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Conry v. Estate of Barker

United States District Court, D. Colorado

December 1, 2017

SUZANNE CONRY, Plaintiff,
v.
THE ESTATE OF EUGENE H. BARKER BERNARD C. MAYNES, an individual, SHARON M. HAMILTON, an individual, B&B VENTURES, LLC, a Colorado limited liability company, B&B 2ND MORTGAGE, LLC, a limited liability company, HIGH POINTE, LLC, a Colorado limited liability company, TERRY D. HAMILTON, an individual, CHEM-AWAY, INC., a Colorado corporation, CHEM-AWAY, INC., a California corporation, DAVID HAMILTON, an individual ALL UNKNOWN PERSON who claim an interest in the subject matter surface and mineral estates in this action Defendants.

          ORDER AFFIRMING AND ADOPTING THE RECOMMENDATION OF UNITED STATES MAGISTRATE JUDGE KRISTEN L. MIX

          CHRISTINE M. ARGUELLO UNITED STATES DISTRICT JUDGE.

         This matter is before the Court on the Recommendation of United States Magistrate Judge Kristen L. Mix (Doc. # 407) that this Court deny Plaintiff Suzanne Conry's pro se Motion for an Injunction and Restraining Order (Doc. # 376) against Defendants Estate of Eugene H. Bar, Bernard C. Maynes, B&B 2nd Mortgage LLC, High Pointe LLC, and B&B Ventures LLC (the Barker Defendants). Magistrate Judge Mix also recommends that this Court Strike Plaintiff's Notice of Removal (Doc. # 404) as untimely and improperly filed. For the following reasons, the Court affirms and adopts the Recommendation in its entirety.

         I. STANDARD OF REVIEW

         Plaintiff filed an Objection to the Recommendation, essentially challenging it entirely. (Doc. # 408.) Federal Rule of Civil Procedure 72(b)(3) thus requires this Court to conduct a de novo review of the issues. In so doing, the Court “may accept, reject, or modify the recommended disposition; receive further evidence; or return the matter to the magistrate judge with instructions.” Id. Any arguments raised for the first time in objections are deemed waived and need not be considered.[1] Marshall v. Chater, 75 F.3d 1421, 1426 (10th Cir. 1996).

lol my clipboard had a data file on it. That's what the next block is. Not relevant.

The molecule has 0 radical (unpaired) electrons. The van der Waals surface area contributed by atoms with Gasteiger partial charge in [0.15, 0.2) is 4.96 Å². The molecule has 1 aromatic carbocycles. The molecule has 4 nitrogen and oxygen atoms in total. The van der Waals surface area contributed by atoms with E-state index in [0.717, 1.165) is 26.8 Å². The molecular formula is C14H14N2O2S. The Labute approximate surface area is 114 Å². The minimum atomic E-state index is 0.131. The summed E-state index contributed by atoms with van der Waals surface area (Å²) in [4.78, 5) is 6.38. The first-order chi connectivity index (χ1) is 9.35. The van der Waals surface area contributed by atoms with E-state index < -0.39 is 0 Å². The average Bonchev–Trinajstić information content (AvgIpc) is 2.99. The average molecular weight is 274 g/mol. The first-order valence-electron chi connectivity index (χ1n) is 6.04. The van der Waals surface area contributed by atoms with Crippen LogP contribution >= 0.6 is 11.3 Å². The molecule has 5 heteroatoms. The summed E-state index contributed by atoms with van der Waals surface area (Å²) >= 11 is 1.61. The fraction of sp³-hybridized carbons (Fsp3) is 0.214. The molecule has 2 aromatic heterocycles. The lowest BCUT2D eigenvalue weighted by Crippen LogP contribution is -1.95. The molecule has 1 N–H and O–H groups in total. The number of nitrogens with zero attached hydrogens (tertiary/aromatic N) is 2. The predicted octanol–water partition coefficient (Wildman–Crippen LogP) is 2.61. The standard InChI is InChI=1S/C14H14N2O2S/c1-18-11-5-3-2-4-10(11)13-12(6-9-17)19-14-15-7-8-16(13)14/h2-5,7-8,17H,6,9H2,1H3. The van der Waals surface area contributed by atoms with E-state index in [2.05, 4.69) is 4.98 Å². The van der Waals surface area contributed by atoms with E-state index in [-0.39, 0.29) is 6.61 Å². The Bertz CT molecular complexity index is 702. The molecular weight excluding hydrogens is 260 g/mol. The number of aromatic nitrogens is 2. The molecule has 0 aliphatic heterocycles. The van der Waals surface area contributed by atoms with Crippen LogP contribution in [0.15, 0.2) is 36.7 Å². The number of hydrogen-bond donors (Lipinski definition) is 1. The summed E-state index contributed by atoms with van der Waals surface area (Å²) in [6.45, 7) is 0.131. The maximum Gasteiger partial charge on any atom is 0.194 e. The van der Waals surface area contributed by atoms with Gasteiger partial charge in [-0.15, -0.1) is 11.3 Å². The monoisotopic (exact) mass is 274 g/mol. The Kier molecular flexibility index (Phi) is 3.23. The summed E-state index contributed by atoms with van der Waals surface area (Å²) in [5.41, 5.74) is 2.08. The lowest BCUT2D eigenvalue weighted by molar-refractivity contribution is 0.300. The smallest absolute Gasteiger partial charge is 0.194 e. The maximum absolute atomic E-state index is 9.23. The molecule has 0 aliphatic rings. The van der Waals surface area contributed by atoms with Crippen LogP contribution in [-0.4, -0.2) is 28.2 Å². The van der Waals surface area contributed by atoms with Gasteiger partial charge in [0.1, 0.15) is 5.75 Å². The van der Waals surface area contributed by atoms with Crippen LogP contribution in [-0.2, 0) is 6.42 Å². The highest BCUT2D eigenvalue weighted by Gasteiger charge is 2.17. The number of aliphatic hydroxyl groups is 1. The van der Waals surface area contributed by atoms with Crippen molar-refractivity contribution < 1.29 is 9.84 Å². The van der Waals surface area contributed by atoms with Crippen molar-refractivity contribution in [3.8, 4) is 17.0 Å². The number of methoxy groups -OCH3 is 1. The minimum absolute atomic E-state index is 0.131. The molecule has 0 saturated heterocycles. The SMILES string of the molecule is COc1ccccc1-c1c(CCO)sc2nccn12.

II. BACKGROUND

         Magistrate Judge Mix's Recommendation details the relevant factual and procedural history of this case. Her Recommendation is incorporated by reference herein, see 28 U.S.C. § 636(b)(1)(B); Fed.R.Civ.P. 72(b), and the facts will be reiterated only to the extent necessary to address Plaintiff's Objections to the Recommendation.

         The parties in this case have been involved in numerous Colorado state court proceedings. In December 2016, Plaintiff and the Barker Defendants entered into a Settlement and Release Agreement (the SRA) that was approved by the Weld County District Court and purportedly resolved many of the state court issues between them. (Doc. # 177 at ¶¶ 46-48.) In a status report from April 2017, the Barker Defendants informed the Weld County District Court that Plaintiff had not yet fully performed under the SRA. (Doc. # 376-3 at 1-2.) The status report also notified the Court that the Barker Defendants intended to notify Plaintiff that she would have ten days from the date of that notice to perform under the SRA. (Id.) In response, Plaintiff filed the instant Motion requesting that this Court enjoin the Barker Defendants and the Weld County District Court. (Doc. # 376.) She also requests that this Court enter sanctions against the Barker Defendants and their attorney, Robert Eugene Ray. (Id.)